Key Features of a Bond Essay

Words: 1553
Pages: 7

A. What are the key features of a bond?

answer: if possible, begin this lecture by showing students an actual bond certificate. We show a real coupon bond with physical coupons. These can no longer be issued--it is too easy to evade taxes, especially estate taxes, with bearer bonds. All bonds today must be registered, and registered bonds don't have physical coupons.

1. Par or face value. We generally assume a $1,000 par value, but par can be anything, and often $5,000 or more is used. With registered bonds, which is what are issued today, if you bought $50,000 worth, that amount would appear on the certificate.

2. Coupon rate. The dollar coupon is the "rent" on the money borrowed, which is generally the par value of the
…show more content…
. pv4 pv5c pv5cp 1,135.90 = sum of pvs

The easiest way to find the ytc on this bond is to input values into your calculator: n = 10; pv = -1135.90; pmt = 50; and fv = 1050, which is the par value plus a call premium of $50; and then press the k = i button to find i = 3.765%. However, this is the 6-month rate, so we would find the nominal rate on the bond as follows:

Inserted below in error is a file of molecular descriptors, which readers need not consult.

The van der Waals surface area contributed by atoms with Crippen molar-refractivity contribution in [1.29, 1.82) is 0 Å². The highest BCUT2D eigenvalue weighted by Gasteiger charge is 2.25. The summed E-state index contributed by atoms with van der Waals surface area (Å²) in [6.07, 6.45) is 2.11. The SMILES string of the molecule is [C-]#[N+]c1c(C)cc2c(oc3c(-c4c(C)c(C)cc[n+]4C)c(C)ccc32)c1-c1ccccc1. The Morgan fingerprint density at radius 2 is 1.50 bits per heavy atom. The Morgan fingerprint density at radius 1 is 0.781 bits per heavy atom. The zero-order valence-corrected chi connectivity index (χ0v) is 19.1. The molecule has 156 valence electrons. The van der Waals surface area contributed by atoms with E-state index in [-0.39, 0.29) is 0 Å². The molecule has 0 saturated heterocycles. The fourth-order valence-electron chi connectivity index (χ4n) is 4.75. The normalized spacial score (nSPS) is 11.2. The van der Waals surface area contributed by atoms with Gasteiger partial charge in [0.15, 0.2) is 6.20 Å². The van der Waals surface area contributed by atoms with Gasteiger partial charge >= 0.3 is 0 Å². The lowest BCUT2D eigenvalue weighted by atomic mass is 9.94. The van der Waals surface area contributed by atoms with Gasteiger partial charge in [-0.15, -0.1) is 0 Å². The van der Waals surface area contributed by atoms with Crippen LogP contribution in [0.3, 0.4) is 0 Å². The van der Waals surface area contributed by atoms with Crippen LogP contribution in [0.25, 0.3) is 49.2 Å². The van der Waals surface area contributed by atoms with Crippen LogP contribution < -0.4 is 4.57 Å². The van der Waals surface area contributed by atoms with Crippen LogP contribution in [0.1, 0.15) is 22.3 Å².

Knom = 2(3.765%) = 7.5301% ≈ 7.5%.

This 7.5% is the rate brokers would quote if you asked about buying the bond.
You could also calculate the ear on the bond:

Ear = (1.03765)2 - 1 = 7.672%.

Usually, people in the bond business just talk about nominal rates, which is ok so long as all the bonds being compared are on a semiannual payment basis. When you start making comparisons among investments with different payment patterns, though, it is important to convert to ears.

K. 2. If you bought this bond, do you think you would be more likely to earn the ytm or the ytc? Why?

Answer: since the coupon rate is 10% versus ytc = kd = 7.53%, it would pay the company to call the bond, get rid of the obligation to pay $100 per year in interest, and sell replacement bonds whose interest would be only $75.30 per year. Therefore, if interest rates